How Not to Invade
- BuyBeware of Small States: Lebanon, Battleground of the Middle East by David Hirst
Faber, 480 pp, £20.00, March 2010, ISBN 978 0 571 23741 8
- BuyThe Ghosts of Martyrs Square: An Eyewitness Account of Lebanon’s Life Struggle by Michael Young
Simon and Schuster, 295 pp, £17.99, July 2010, ISBN 978 1 4165 9862 6
Why has Lebanon been the graveyard of so many invaders? In the 1960s Israelis used to say that one of their military bands would be enough to conquer the country; sometimes, before Israel and Egypt agreed a peace in 1979, they added: ‘I don’t know which will be the first Arab country to sign a peace treaty with Israel, but I do know the name of the second.’ Lebanon, half the size of Wales and with a population divided by communal, sectarian and party hatreds, would be a pushover. Its Maronite Christian minority was thought an obvious ally for Israel against the forces of Arab nationalism, and the well-earned reputation of the Lebanese for commercial ingenuity and a capacity to survive in all circumstances suggested that they would be unlikely to die in a ditch fighting an overwhelmingly powerful enemy.
Such a picture seemed plausible enough 40 years ago, but it’s turned out that the best day for anybody invading or even interfering in Lebanon is usually the first. So it has been with Israel. Within a few years of the invasion of 1982, Israeli soldiers returning home would throw themselves to the ground to kiss the soil as soon as they crossed the border, thankful only to have made it back alive. When the last Israeli troops withdrew in 2000 from the slice of territory they still held in south Lebanon, they stole away in the middle of the night, abandoning their local Christian allies to triumphant Hizbullah guerrillas.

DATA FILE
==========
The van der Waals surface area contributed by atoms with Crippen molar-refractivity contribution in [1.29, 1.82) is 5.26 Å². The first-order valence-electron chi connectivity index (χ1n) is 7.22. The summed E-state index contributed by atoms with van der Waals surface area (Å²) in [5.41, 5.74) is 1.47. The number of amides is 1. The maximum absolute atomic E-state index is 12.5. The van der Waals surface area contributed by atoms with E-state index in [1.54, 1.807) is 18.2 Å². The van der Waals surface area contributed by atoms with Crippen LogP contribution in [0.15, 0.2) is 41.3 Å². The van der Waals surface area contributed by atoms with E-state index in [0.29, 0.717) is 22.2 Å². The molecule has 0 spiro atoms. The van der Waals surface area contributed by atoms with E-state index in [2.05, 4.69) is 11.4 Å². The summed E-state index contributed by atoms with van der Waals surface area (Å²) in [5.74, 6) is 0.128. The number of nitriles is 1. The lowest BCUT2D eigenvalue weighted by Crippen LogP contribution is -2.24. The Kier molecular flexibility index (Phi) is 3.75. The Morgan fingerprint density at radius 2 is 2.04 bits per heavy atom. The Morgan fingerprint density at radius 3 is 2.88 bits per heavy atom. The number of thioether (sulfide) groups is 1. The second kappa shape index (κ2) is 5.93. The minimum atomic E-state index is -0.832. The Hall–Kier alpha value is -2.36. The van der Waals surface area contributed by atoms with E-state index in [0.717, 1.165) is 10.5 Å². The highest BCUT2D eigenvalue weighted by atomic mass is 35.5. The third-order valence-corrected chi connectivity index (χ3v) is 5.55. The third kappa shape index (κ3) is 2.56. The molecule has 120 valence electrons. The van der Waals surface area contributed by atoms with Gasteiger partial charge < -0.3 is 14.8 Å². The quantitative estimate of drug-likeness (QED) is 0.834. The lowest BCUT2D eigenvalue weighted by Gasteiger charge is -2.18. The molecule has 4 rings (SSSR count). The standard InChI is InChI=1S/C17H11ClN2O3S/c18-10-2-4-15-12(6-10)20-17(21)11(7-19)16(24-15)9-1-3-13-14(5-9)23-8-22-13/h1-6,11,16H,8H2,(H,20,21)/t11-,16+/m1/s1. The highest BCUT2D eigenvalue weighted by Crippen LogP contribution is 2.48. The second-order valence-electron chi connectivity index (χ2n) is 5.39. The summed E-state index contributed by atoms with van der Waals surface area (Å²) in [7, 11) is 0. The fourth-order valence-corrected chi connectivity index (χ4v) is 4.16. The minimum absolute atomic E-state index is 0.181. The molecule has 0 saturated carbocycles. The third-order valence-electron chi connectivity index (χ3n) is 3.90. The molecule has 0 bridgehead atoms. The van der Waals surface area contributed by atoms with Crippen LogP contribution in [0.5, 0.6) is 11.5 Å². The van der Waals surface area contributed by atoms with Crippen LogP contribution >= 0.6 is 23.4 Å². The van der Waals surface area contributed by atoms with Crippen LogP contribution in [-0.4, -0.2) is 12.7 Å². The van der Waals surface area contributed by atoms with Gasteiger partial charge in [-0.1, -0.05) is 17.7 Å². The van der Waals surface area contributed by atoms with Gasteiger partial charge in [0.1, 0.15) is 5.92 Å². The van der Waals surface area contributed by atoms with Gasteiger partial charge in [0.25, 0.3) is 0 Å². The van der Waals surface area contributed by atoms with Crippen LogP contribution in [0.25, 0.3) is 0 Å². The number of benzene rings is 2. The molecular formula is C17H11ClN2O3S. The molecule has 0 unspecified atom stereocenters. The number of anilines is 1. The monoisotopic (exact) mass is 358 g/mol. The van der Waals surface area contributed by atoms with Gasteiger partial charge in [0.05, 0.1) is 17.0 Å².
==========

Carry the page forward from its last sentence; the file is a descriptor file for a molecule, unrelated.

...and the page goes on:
The gross underestimation of the ability of the Lebanese to defend themselves is the main theme of David Hirst’s elegantly written and highly informed history. For many years one of the most perceptive correspondents in the Middle East, he says he decided to write this book after the 34-day war in the summer of 2006, when Israel rained explosives on Lebanon in a vain bid to cripple Hizbullah. An ill-organised ground invasion succeeded only in destroying Israel’s reputation for military invincibility. What was meant to be a demonstration of strength – notably by the Israeli air force – turned into an almost comic illustration of ineffectuality. ‘Could it even be said,’ Hirst asks, ‘that Lebanon – the eternal victim – has now become the perpetrator too, posing no less a threat to greater states than they habitually posed to it?’ He doesn’t quite go along with the postwar claim made by Hassan Nasrallah, the secretary-general of Hizbullah, that his fighters had won a ‘divine victory’, transforming Lebanon, one of the ‘small’ states of the Middle East, into one of its ‘great powers’. But he has no doubt that Israel, having gone to war to re-establish its own power, ended up undermining it.
It is scarcely news that small states are more dangerous than they look. Hirst takes his title from Mikhail Bakunin, who told a friend in 1870 to ‘beware of small states.’ It wasn’t just that they were vulnerable to strong neighbours, but that these neighbours would pay a price if they became involved in the affairs of their victims. Half a century earlier, the Duke of Wellington had made a similar point: ‘Great nations do not have small wars.’ This is as true of Iraq today as it was of Lebanon 150 years ago. When the Ottoman Empire lost its hold over Lebanon in the 19th century, the British backed the Druze and the French the Maronites. ‘If one man hits another,’ a local chieftain complained, ‘the incident becomes an Anglo-French affair: there might even be trouble between the two countries if a cup of coffee gets spilled on the ground.’ Nothing has changed much today except now the rivals are Israel and Syria, neither of which can afford to let the other win uncontested control of the country.
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